This 40-year-old black woman first saw a tiny papule on her left maxilla 2 months before being seen in dermatology, a visit prompted by the lesion’s rapid growth. The lesion had caused no symptoms, and there had been no antecedent trauma to the area. The patient reported being otherwise healthy, and she said she had never had much sun exposure. Her only medication was for blood pressure.

Keratoacanthoma figure

Physical examination. The lesion was an impressive dome-shaped, 1.0-cm, firm, white nodule with a central keratotic core, attached at its base by a 6-mm pedicle. The patient’s skin was type V on the Fitzpatrick scale, with classic African American features.

Diagnostic tests. The lesion was removed by deep shave. The pathology report confirmed the clinical impression of a well-differentiated squamous cell carcinoma, keratoacanthomatous type.

Discussion. Keratoacanthomas (KAs) are quite common but are almost always found on sun-damaged skin of older, fair-skinned patients. The arms, hands, ears, face, and neck are common locations. They appear to derive from the neck of a hair follicle and are thought to be triggered by excessive exposure. Histologically, they closely resemble a well-differentiated squamous cell carcinoma, but the domelike symmetric shape with the central keratotic core is the architectural feature that helps to establish the exact nature of the lesion.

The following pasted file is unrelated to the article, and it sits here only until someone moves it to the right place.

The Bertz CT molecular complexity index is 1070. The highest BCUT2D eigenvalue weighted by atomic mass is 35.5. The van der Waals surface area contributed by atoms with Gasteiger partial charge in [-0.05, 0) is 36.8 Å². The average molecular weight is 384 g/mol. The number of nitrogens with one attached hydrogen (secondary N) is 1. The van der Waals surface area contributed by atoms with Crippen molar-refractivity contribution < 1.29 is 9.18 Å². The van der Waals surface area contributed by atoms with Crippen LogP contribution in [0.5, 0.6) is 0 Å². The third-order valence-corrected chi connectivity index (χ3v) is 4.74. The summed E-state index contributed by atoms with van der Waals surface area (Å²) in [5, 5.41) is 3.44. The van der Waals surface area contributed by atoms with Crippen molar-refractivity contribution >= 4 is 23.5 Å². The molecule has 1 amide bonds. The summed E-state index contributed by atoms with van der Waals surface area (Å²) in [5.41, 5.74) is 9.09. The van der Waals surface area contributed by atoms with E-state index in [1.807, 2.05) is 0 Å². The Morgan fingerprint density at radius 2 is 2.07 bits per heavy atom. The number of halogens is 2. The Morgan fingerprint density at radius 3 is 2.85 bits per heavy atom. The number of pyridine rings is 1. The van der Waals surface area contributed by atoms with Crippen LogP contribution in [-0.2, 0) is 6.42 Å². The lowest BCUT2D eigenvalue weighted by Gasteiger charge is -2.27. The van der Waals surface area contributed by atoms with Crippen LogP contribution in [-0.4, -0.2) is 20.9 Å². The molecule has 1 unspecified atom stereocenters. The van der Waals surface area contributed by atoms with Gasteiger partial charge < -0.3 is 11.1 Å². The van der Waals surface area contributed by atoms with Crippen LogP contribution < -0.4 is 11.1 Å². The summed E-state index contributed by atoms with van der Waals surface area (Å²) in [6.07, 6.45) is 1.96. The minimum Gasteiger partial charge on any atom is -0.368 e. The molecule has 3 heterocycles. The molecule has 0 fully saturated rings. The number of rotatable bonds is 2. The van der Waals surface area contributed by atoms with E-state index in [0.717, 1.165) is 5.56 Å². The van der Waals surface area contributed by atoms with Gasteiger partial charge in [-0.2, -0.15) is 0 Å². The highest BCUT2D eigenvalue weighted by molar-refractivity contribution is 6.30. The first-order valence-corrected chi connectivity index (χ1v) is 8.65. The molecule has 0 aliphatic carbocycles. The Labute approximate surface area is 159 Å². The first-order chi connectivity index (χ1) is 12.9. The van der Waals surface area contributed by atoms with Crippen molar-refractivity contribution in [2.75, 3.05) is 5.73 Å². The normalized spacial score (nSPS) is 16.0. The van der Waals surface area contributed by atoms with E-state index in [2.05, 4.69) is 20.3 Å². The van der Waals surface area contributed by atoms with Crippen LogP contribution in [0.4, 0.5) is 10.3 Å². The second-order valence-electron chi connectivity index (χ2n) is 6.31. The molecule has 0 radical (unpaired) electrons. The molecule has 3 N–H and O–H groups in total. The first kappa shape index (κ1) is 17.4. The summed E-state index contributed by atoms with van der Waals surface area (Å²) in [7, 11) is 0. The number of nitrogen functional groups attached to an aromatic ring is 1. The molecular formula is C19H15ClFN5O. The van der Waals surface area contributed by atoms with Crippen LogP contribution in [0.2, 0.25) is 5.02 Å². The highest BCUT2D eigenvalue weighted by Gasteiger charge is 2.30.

Among the potential triggers for KAs is human papillomavirus infection. Left alone, most KAs will grow, sometimes to an alarming size, then stabilize, then slowly regress, leaving only a scar behind. From 5% to 7% of KAs will transition into less–well-differentiated squamous cell carcinomas with the potential to metastasize. For this reason, most experts advise complete removal such as with excision rather than with deep shave.

In this author’s experience, it is quite unusual to see a KA on a person with such dark skin.


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